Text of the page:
by Richard Berkley
Contributing Editor

Let’s speculate wildly on the year(s) ahead in cyber…

Do you want to hear something freaky? The US Navy has a weapons system with destructive powers so great Dr. Doom and Lex Luthor would both find themselves blushing. Ok, that isn’t news but what may be of interest is the rumor that such a system runs on Windows XP. (note to the US Government; this is just a corroborated rumor I have heard and nothing more) …

For those not following the RSS feed from Microsoft Corp, they stopped supporting that operating system many years ago, meaning any new vulnerabilities won’t have a prompt patch released as we have become so accustomed to seeing.

Ok so this is just a rumor but it is early in the year, and we are asked all too often; “So what is the big thing in cyber I should be thinking about this year?” I thought I would use it as a basis for my educated guess on the year ahead. The name of the game in cyber this year will be “governance”.  Just as patching, ports, and edge protection have been defining terms for years past, 2020 will see more organizations struggling to place accountability for cybersecurity with the right people.

Global consulting firms continue to push huge pools of capital toward automation and digitization across industries. Organizations are wising up and recognizing they don’t need a Digital Road Map. They need a Secure Digital Transformation. Glad to see this shift, but now the question becomes, “With technology owned by operations and IT systems largely up (or quickly climbing) the security-maturity curve, who owns cybersecurity as a whole? For that matter, how are decisions being made around what to secure and at what levels protections must be set?”

Let me bring it back to the US Navy’s weapons system to illustrate. Somebody, somewhere, hopefully with some logic, decided that the cost to upgrade the software was not worth the additional risk of that system being hijacked. Is this the right choice? There is no telling for certain; however, it requires quite a bit of faith that the decision-making process was rock solid. Companies, academic institutions, municipalities, and non-profits face the same challenges when it comes to digitization decisions. The COO may want sensors on all the factory machines, but are they really the right person to determine a patching program for said sensors? Are they capable of doing the research necessary to ensure they aren’t taking an inordinately large risk by selecting a certain vendor over another?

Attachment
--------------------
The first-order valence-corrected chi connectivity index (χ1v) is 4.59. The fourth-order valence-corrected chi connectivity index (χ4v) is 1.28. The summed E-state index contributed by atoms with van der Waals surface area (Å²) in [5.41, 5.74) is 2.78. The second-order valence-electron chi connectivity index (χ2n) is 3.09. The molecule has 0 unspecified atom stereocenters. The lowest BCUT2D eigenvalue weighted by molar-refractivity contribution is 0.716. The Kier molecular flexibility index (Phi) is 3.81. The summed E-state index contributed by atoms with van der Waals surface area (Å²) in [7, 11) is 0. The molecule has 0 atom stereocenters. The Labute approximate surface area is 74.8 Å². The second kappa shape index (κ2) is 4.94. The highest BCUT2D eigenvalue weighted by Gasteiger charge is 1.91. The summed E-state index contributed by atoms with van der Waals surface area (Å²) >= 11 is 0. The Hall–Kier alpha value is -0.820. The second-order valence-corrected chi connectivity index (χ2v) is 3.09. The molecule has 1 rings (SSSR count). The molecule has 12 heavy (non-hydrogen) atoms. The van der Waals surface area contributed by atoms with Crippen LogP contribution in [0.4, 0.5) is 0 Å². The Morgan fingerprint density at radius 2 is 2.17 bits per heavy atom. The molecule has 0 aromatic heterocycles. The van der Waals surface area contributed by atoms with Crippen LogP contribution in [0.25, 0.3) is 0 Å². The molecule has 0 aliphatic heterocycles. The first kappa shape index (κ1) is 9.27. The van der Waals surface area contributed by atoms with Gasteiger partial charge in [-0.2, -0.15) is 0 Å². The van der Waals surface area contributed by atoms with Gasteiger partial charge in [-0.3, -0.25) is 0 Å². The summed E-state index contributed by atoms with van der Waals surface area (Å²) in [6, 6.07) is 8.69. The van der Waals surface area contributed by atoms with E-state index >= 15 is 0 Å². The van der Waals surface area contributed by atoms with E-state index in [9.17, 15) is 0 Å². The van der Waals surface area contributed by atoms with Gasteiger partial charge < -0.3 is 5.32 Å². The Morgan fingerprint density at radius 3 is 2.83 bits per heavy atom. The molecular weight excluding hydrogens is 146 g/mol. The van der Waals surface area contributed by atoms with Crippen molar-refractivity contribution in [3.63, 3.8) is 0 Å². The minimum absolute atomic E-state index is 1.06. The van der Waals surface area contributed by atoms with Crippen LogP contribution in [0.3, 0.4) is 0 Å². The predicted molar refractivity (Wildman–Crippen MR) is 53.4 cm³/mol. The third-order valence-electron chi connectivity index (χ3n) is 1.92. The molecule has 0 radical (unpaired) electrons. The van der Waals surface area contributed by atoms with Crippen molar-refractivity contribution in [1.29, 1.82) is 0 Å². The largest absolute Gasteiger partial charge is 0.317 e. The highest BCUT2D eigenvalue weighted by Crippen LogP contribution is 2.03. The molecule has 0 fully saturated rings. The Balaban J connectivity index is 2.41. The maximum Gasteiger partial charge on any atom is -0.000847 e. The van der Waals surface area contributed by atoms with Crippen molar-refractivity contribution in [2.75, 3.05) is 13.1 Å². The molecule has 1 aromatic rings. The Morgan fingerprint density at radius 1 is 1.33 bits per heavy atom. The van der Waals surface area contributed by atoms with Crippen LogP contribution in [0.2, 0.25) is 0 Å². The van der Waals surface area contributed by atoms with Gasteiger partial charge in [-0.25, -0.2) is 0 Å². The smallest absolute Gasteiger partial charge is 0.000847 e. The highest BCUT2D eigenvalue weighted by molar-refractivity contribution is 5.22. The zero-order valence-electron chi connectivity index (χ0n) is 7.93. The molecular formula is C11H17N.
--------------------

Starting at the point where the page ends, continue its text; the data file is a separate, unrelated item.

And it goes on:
Enter the Chief Information Security Officer (CISO). This is typically a person trained and experienced in cybersecurity and who holds ultimate responsibility for policies, procedures, and all things security related when it comes to potential hacks. But… is the CISO really in a position to make necessary business decisions? They may be skilled in security protocols, but do they truly understand the operation well enough to calculate the risks being taken and make the necessary tradeoffs? For that matter, to whom does the CISO report? The CIO? The CFO?

The answer is, of course, it depends. A good CISO will take the time to really understand the organization’s goals and processes so they can appropriately secure tasks, data, and work products. They won’t necessarily be interchangeable with a CIO or a CTO who may be more technically proficient in IT systems and/or network technology. Oh… and good CISOs aren’t cheap! Many organizations simply bolt the role of cybersecurity onto an existing job, like IT or even somewhere in the office of the CFO (figuring the bulk of risks will be financial in nature). Unfortunately, this seldom works at providing additional security, as whoever is tasked with making important risk tradeoffs is often conflicted in their role. E.G. a CFO may not invest in upgraded firewalls because the cost is prohibitive and not weighed properly against the potential loss from an intruder on the network. Likewise, a COO may not force workstation updates as it delays the operators’ ability to execute.

Ultimately the governance of cybersecurity sits with the Board of Directors, the Council, or a Board of Trustees. The responsibility for executing will then fall to the CEO or one of her deputies. This, however, does not absolve the board and managers from considering this very real and evolving risk to their organization.

2020 is sure to see several groups breached. Some will be breached by professional hackers and others by script-kitties just looking to ransom some bitcoin out of an unsuspecting IT director. As various groups across industries and with varying structures react to the changing landscape that is cybersecurity, I believe governance will be the single largest point of frustration.

If you don’t have a CISO in your organization today, or if the role is split by a manager with other duties, start there. Even if a full-time CISO is not necessary or is not affordable for you, there are fractional options available which provide the services of true cybersecurity professionals at 1/3 or less the cost of an FTE with equivalent skills. This person should work closely with the IT department but report regularly to the executive committee or board in a succinct account of current threats, vulnerabilities and impacts, along with what actions are being taken to secure systems and mitigate potential risks.

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